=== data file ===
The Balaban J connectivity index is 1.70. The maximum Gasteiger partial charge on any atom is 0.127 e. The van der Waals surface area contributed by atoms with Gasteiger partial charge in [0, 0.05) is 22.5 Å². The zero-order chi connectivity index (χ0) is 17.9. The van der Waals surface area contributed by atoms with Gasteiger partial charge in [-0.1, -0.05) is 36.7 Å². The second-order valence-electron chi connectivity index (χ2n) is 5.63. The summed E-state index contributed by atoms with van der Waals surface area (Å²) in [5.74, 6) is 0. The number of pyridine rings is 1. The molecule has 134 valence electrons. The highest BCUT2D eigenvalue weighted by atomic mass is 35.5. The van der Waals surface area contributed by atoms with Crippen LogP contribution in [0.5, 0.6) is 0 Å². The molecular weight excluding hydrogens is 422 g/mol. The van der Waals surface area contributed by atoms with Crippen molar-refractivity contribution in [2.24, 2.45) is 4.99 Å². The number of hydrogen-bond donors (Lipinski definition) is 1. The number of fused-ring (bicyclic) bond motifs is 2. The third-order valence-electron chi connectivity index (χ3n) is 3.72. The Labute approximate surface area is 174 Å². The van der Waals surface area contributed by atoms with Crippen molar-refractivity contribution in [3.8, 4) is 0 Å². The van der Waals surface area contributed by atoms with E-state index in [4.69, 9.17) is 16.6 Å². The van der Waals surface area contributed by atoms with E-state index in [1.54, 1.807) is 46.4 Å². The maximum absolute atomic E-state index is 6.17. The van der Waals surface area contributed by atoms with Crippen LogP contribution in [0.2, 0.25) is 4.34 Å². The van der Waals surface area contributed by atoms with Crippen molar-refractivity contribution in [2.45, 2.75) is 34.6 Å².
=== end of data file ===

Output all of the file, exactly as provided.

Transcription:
The Balaban J connectivity index is 1.70. The maximum Gasteiger partial charge on any atom is 0.127 e. The van der Waals surface area contributed by atoms with Gasteiger partial charge in [0, 0.05) is 22.5 Å². The zero-order chi connectivity index (χ0) is 17.9. The van der Waals surface area contributed by atoms with Gasteiger partial charge in [-0.1, -0.05) is 36.7 Å². The second-order valence-electron chi connectivity index (χ2n) is 5.63. The summed E-state index contributed by atoms with van der Waals surface area (Å²) in [5.74, 6) is 0. The number of pyridine rings is 1. The molecule has 134 valence electrons. The highest BCUT2D eigenvalue weighted by atomic mass is 35.5. The van der Waals surface area contributed by atoms with Crippen LogP contribution in [0.5, 0.6) is 0 Å². The molecular weight excluding hydrogens is 422 g/mol. The van der Waals surface area contributed by atoms with Crippen molar-refractivity contribution in [2.24, 2.45) is 4.99 Å². The number of hydrogen-bond donors (Lipinski definition) is 1. The number of fused-ring (bicyclic) bond motifs is 2. The third-order valence-electron chi connectivity index (χ3n) is 3.72. The Labute approximate surface area is 174 Å². The van der Waals surface area contributed by atoms with Crippen molar-refractivity contribution in [3.8, 4) is 0 Å². The van der Waals surface area contributed by atoms with E-state index in [4.69, 9.17) is 16.6 Å². The van der Waals surface area contributed by atoms with E-state index in [1.54, 1.807) is 46.4 Å². The maximum absolute atomic E-state index is 6.17. The van der Waals surface area contributed by atoms with Crippen LogP contribution in [0.2, 0.25) is 4.34 Å². The van der Waals surface area contributed by atoms with Crippen molar-refractivity contribution in [2.45, 2.75) is 34.6 Å².